IN the unlikely event that Jamie Buhrer has ever kicked a stone, it's fair to assume he did so in private. And then he quite possibly picked it up and put it back in place.
Buhrer might be one of Newcastle's most experienced players, having appeared in 167 NRL games, a lone State of Origin fixture and Manly's 2011 grand final win, but he has spent most of this season on the outside, looking in.
Having played in 36 games in his first two seasons with Newcastle, his opportunities this year have been few and far between.
Some players of his calibre would be disgruntled, even badgering their agents to explore opportunities with rival clubs, but Buhrer has remained so positive and so professional it is impossible for his teammates not to admire him.
"That's just who I am," he said. "Everyone who knows me knows that's who I am.
"That's how we want we people to be. That's how we want people to deal with those situations.
"As a leader, if I'm going to tell people what to do, and do the opposite, it really goes against what we're trying to build here.
"So it's just as important for me to go back and play my role in reserve grade.
"We've got a lot of good young players coming through as well, but I feel like I owe them and have a responsibility to them to show the best way to deal with any adversity, and obviously play well. That's the only way you get back in the team.
"There's no point sulking, so that's just how I treat it."
After playing three NRL games over the first 12 rounds, Buhrer has been retained on the bench for Saturday's clash with Melbourne at AAMI Park.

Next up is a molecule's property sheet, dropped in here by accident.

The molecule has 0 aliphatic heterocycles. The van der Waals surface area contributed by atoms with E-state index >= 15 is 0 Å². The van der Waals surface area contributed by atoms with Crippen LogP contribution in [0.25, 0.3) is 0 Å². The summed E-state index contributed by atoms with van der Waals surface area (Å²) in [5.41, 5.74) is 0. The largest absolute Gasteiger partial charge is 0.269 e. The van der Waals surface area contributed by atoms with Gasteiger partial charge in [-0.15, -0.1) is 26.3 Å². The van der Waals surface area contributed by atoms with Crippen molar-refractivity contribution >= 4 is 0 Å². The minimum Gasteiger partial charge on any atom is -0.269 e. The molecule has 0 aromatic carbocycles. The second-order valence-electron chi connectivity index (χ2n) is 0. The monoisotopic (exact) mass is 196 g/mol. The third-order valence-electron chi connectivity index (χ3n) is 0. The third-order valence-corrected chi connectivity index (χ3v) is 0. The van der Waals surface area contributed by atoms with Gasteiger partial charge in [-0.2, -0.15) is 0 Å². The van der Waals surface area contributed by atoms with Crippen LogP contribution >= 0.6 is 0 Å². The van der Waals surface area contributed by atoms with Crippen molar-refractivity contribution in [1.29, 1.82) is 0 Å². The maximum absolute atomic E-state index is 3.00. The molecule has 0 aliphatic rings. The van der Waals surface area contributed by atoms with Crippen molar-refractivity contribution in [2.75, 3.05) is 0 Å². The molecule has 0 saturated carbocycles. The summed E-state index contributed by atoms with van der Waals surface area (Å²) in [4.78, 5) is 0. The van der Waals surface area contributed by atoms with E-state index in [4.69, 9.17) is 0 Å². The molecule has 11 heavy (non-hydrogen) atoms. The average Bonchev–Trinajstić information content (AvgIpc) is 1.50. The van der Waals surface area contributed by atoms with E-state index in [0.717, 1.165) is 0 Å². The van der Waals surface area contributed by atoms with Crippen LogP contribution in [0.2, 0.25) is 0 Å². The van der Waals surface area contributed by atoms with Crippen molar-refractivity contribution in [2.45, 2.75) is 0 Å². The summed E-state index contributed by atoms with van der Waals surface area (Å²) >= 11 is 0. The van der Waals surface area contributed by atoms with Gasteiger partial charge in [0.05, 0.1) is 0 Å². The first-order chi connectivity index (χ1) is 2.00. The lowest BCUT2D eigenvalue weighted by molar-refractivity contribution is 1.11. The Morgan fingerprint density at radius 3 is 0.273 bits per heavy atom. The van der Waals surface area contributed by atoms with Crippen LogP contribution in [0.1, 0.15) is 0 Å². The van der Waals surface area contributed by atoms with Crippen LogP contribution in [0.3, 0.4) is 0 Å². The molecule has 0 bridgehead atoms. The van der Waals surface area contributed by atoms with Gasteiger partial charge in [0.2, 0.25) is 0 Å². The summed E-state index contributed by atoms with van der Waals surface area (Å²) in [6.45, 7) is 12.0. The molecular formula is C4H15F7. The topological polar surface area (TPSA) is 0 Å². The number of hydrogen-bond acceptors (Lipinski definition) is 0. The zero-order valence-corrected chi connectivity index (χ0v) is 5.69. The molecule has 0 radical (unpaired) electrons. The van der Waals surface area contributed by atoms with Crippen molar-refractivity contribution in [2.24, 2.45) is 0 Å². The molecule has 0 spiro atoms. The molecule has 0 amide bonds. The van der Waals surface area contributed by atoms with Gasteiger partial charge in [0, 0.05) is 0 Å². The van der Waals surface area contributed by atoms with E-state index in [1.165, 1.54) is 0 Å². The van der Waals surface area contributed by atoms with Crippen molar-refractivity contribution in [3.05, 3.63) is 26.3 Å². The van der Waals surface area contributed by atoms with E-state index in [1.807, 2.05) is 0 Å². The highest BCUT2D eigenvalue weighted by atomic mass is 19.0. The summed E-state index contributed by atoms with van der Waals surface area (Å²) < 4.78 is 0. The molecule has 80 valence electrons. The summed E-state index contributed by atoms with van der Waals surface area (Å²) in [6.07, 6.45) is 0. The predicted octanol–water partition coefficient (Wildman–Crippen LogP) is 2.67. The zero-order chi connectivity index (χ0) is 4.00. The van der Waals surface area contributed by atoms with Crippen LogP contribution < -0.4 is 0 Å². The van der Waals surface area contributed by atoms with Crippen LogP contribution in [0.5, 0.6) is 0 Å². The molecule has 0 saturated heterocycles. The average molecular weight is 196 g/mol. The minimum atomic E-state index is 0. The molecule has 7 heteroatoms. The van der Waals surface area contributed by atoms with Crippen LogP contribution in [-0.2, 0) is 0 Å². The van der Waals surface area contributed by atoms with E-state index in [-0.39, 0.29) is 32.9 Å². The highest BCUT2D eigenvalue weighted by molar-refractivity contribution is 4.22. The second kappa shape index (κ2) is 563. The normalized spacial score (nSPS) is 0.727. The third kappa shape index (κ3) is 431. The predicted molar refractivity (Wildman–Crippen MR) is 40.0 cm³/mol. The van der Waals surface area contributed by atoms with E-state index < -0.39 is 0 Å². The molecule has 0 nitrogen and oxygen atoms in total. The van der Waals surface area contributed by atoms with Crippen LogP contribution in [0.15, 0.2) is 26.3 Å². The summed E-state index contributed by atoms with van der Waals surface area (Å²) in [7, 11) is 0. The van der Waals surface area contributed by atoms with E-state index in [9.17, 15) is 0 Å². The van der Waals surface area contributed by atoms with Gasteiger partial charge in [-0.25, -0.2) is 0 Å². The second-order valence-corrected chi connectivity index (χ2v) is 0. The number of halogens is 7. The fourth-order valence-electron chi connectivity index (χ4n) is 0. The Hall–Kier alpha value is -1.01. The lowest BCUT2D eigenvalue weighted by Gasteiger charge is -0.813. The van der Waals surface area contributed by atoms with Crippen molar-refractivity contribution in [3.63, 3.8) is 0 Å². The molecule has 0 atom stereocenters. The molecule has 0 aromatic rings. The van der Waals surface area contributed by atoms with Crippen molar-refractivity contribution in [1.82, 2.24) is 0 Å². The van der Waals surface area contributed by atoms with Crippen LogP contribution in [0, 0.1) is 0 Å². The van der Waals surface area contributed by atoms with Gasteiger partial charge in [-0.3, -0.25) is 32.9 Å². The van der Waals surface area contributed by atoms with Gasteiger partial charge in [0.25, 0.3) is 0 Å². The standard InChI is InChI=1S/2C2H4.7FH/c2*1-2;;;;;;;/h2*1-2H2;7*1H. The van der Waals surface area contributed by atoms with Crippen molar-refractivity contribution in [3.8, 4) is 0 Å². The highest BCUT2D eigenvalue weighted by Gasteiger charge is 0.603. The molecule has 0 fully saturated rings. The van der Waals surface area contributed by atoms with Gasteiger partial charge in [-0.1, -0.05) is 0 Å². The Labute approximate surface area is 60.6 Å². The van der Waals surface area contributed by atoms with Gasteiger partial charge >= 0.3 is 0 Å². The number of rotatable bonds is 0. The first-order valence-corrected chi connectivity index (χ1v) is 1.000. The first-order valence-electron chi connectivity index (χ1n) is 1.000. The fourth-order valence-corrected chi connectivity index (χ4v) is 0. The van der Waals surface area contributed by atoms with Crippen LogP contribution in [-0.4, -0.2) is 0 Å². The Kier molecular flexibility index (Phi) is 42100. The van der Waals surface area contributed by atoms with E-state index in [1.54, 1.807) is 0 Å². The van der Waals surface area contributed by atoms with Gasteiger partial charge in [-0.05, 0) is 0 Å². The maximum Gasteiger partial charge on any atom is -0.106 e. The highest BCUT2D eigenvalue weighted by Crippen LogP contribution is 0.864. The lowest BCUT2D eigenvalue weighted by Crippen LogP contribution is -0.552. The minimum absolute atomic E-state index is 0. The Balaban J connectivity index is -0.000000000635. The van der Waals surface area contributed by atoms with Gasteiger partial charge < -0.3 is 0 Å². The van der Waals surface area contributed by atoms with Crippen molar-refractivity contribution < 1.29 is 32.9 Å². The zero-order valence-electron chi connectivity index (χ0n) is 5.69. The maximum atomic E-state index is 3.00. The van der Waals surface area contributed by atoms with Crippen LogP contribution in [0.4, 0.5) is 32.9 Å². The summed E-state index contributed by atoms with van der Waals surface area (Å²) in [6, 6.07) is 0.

There's no point sulking.JAMIE BUHRER
With first-choice hookers Danny Levi and Slade Griffin sidelined through injury, Buhrer is the ideal man to tag-team with Connor Watson at dummy-half.
The 29-year-old is also a wise head who can help steer his young teammates through what, for some of them, is uncharted territory.
The likes of Levi, Sione Mata'utia, Daniel and Jacob Saifiti, Lachlan Fitzgibbon, Mitch Barnett and Josh King are yet to even come close to playing in an NRL finals series, so showing them how to get there is a responsibility shared by Newcastle's senior players.
"We've never thought semis here before, since I've been here," Buhrer said.
"We always hoped. You obviously start the year and you think that you want to play semis. But we've never been in a position to really, truly think about that.
"And I can tell you, there's been no talk about that. And no one's talking about how far we might go.
"And I think that's a product of where we've been. Just understanding that, as cliched as it sounds, we've got to look just one game ahead.
"It was six weeks ago that everyone's heads were falling off a little bit, because we weren't getting the wins ... [but] we're keeping our heads on.
"We're not getting too far ahead. We're obviously excited and confident, which is what you want to be, but we're only halfway through the year. There's plenty of football left."
After six successive wins, the Knights have climbed to 11th on the competition ladder and beaten highly rated opponents St George Illawarra, Sydney Roosters and South Sydney in their past three starts.
Yet Buhrer insists the most exciting aspect of their mid-season revival is that they can still get better.
"There's still a lot of room for improvement, which is part and parcel of this part of the year. But we're quite happy with the progress we've made," he said.
A free agent at the end of this season, Buhrer is confident "I've still got some footy left in me", but is leaving his contract situation in the hands of his agent.
"I just want to enjoy everything at the moment," he said.
"I don't want to stress about anything. He'll come to me at some point at the end of the year, and whether there's an option to stay here, we don't know yet at the moment.
"If not, I've just got to make the most of it while I'm here."